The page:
So, we blew the homework support over the holiday. We checked very lightly to see if Mr G had any homework - did not double-check him when he said No. Didn't even check on either the percussion or keyboarding, which generally do have homework constantly. It's a holiday, everything went piff!
I don't know who remembered the log, but I did see it - three weeks of zero practice. Mr G had filled in 'No Time' (as in 'I didn't have time to practice') on nearly every line (though he'd figured out which days he'd been at grandparents houses and had entered those in specific - overnight at grandmother's house, no practice).
No time isn't accurate. We suck is accurate.
So, I asked him to correct the log to 'forgot' instead of 'no time' and wrote a nice long note to the teacher that started with saying 'we suck'. Okay, I did lead into that, but it was in the first sentence.
I also didn't beg for a better grade - this was a 30-point log, that's a big hit to the grade. But ... well, blew it is blew it, and the grade is not the end of the world. It's a learning experience (for, er, all of us). There's a hole in the data collection system, we checked his agenda and neither keyboarding nor percussion practice were listed. So, correct the system, and meanwhile, take the hit.
I wrote that all out in more specific words for the teacher, too. The note was a full page long.
And we got back a note applauding our integrity, and saying she gave him full credit for the homework assignment because we (including he) hadn't lied.
I love when the teacher gets what we're trying to do, and puts the reward on the right side of the line. It's the George Washington and the Cherry Tree story, essentially - having told the truth, the punishment is withdrawn. And since it turns out that this is the scenario that results in the most truth-telling (kids lie more after hearing 'The Boy Who Cried Wolf' and lie less after hearing the story of George and the Cherry Tree - even if they never heard either story before)... well, good. More reinforcement that acting with integrity earns rewards including the avoidance of negatives.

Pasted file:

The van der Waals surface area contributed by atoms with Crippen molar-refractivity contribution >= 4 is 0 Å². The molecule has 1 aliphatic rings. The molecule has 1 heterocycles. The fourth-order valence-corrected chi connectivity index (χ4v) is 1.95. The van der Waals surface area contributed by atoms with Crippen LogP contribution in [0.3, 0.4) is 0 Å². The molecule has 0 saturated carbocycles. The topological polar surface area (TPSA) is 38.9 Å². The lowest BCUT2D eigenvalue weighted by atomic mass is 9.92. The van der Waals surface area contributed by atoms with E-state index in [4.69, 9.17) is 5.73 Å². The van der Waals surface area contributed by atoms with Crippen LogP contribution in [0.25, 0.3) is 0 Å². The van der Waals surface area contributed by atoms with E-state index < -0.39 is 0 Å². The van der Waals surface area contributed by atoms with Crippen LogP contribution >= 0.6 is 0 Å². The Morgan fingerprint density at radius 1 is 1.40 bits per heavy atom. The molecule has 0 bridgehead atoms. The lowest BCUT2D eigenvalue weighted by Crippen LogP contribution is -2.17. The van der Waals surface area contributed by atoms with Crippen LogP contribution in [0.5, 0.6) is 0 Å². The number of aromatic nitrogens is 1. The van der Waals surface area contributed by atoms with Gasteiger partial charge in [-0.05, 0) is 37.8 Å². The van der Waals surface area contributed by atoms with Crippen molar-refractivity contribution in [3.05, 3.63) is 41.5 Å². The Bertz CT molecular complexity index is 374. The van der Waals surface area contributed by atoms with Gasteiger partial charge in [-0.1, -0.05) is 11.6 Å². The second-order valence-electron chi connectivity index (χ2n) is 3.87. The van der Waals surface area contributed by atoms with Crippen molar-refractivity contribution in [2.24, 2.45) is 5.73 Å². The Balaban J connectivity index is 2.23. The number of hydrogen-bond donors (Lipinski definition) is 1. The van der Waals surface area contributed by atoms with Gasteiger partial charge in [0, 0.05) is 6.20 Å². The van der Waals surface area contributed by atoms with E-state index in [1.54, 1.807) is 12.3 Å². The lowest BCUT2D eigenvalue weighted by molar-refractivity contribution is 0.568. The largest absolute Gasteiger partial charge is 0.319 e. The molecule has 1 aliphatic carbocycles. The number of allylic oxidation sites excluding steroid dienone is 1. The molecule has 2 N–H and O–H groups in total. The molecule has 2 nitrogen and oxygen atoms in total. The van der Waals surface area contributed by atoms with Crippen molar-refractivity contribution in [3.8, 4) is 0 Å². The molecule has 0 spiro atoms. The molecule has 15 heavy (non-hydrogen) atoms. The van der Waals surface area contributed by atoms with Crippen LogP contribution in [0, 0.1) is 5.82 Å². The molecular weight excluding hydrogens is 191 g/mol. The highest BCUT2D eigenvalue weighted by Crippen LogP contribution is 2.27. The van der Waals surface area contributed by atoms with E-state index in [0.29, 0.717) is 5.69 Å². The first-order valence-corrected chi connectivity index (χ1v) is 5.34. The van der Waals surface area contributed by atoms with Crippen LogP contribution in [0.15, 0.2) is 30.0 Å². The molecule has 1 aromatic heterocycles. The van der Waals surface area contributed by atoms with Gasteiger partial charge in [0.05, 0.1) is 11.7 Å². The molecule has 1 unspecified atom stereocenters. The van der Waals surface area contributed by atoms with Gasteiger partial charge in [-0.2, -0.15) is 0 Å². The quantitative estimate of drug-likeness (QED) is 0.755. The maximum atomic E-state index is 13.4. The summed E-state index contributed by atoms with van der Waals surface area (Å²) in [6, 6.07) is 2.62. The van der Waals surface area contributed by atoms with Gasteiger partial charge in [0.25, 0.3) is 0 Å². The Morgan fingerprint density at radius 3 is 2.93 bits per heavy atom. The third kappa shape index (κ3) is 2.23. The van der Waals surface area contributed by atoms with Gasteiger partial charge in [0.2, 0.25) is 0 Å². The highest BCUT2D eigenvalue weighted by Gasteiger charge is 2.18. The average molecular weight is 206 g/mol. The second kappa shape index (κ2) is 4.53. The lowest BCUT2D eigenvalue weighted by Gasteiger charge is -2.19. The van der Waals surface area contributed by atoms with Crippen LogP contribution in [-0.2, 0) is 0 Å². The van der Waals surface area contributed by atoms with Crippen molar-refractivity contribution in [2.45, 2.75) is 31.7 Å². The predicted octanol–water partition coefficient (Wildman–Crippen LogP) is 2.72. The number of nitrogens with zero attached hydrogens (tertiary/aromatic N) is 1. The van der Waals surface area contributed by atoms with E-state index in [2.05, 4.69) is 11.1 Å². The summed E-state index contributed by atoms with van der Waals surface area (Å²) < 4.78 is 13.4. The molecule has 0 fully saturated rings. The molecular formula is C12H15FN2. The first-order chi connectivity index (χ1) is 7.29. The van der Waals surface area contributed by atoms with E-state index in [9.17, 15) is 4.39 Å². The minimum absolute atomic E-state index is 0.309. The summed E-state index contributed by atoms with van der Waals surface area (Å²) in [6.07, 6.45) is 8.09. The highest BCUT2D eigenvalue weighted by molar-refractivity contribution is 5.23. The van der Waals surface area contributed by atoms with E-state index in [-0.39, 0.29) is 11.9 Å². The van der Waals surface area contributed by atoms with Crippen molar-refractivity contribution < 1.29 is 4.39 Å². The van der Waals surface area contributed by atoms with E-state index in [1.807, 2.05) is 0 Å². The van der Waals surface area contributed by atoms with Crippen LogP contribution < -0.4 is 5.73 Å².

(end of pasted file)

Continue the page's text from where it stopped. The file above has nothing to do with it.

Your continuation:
Now, he still has to get back to practicing - hard. And we're going to install the software on my mom's computer so he can't get away with skipping practice there. Still, since he cares about the grades, it's a good lesson all around. Do the work, but when you blow it, fess up immediately. It tends to develop an ease with fessing up when the expected outcomes are more on the positive side if you do, which should be obvious.
Ep gets nervous about bringing up his mistakes, but less so when he knows he can present a plan for how to prevent similar mistakes (see the series of posts on apology), and the same is true for me. But nervous is okay - terrified is not the goal.
It seems we're succeeding on the modeling, here. Mr G was pleased with the results, as well.
Now, to work on the strategy (making sure all items of homework are gathered in a single place - the agenda must be something we can all trust, or there's no point to using it).